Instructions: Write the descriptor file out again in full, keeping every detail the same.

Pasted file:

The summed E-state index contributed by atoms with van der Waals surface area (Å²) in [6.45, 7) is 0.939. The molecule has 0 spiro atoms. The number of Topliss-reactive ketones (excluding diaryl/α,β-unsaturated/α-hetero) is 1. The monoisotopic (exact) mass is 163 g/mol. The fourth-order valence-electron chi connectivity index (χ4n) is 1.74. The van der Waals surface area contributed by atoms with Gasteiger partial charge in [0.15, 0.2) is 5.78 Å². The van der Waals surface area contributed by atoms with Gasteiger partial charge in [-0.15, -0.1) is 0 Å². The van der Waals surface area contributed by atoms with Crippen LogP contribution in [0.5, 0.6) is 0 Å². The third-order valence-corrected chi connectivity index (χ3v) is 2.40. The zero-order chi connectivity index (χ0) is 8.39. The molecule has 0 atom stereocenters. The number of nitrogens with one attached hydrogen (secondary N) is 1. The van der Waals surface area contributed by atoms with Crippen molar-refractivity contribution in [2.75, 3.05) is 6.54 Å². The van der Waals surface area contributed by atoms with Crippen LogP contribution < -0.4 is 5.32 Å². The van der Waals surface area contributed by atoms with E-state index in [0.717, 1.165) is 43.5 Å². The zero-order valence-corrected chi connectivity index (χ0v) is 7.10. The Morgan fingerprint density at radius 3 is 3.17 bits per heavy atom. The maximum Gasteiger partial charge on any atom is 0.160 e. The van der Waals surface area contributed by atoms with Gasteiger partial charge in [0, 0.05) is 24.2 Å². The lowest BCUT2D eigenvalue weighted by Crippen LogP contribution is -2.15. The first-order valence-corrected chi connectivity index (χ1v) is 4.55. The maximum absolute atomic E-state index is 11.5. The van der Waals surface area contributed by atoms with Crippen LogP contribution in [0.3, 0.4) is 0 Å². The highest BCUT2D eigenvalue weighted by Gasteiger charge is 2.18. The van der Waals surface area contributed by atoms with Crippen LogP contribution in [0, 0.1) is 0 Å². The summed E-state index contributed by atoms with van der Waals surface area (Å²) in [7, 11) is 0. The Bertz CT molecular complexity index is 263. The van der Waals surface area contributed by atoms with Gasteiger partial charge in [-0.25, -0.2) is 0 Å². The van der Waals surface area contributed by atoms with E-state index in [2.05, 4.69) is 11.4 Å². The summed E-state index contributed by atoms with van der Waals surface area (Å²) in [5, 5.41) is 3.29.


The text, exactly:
The summed E-state index contributed by atoms with van der Waals surface area (Å²) in [6.45, 7) is 0.939. The molecule has 0 spiro atoms. The number of Topliss-reactive ketones (excluding diaryl/α,β-unsaturated/α-hetero) is 1. The monoisotopic (exact) mass is 163 g/mol. The fourth-order valence-electron chi connectivity index (χ4n) is 1.74. The van der Waals surface area contributed by atoms with Gasteiger partial charge in [0.15, 0.2) is 5.78 Å². The van der Waals surface area contributed by atoms with Gasteiger partial charge in [-0.15, -0.1) is 0 Å². The van der Waals surface area contributed by atoms with Crippen LogP contribution in [0.5, 0.6) is 0 Å². The third-order valence-corrected chi connectivity index (χ3v) is 2.40. The zero-order chi connectivity index (χ0) is 8.39. The molecule has 0 atom stereocenters. The number of nitrogens with one attached hydrogen (secondary N) is 1. The van der Waals surface area contributed by atoms with Crippen molar-refractivity contribution in [2.75, 3.05) is 6.54 Å². The van der Waals surface area contributed by atoms with Crippen LogP contribution < -0.4 is 5.32 Å². The van der Waals surface area contributed by atoms with E-state index in [0.717, 1.165) is 43.5 Å². The zero-order valence-corrected chi connectivity index (χ0v) is 7.10. The Morgan fingerprint density at radius 3 is 3.17 bits per heavy atom. The maximum Gasteiger partial charge on any atom is 0.160 e. The van der Waals surface area contributed by atoms with Gasteiger partial charge in [0, 0.05) is 24.2 Å². The lowest BCUT2D eigenvalue weighted by Crippen LogP contribution is -2.15. The first-order valence-corrected chi connectivity index (χ1v) is 4.55. The maximum absolute atomic E-state index is 11.5. The van der Waals surface area contributed by atoms with Crippen LogP contribution in [0.3, 0.4) is 0 Å². The highest BCUT2D eigenvalue weighted by Gasteiger charge is 2.18. The van der Waals surface area contributed by atoms with Crippen LogP contribution in [0, 0.1) is 0 Å². The summed E-state index contributed by atoms with van der Waals surface area (Å²) in [7, 11) is 0. The Bertz CT molecular complexity index is 263. The van der Waals surface area contributed by atoms with Gasteiger partial charge in [-0.25, -0.2) is 0 Å². The van der Waals surface area contributed by atoms with E-state index in [2.05, 4.69) is 11.4 Å². The summed E-state index contributed by atoms with van der Waals surface area (Å²) in [5, 5.41) is 3.29.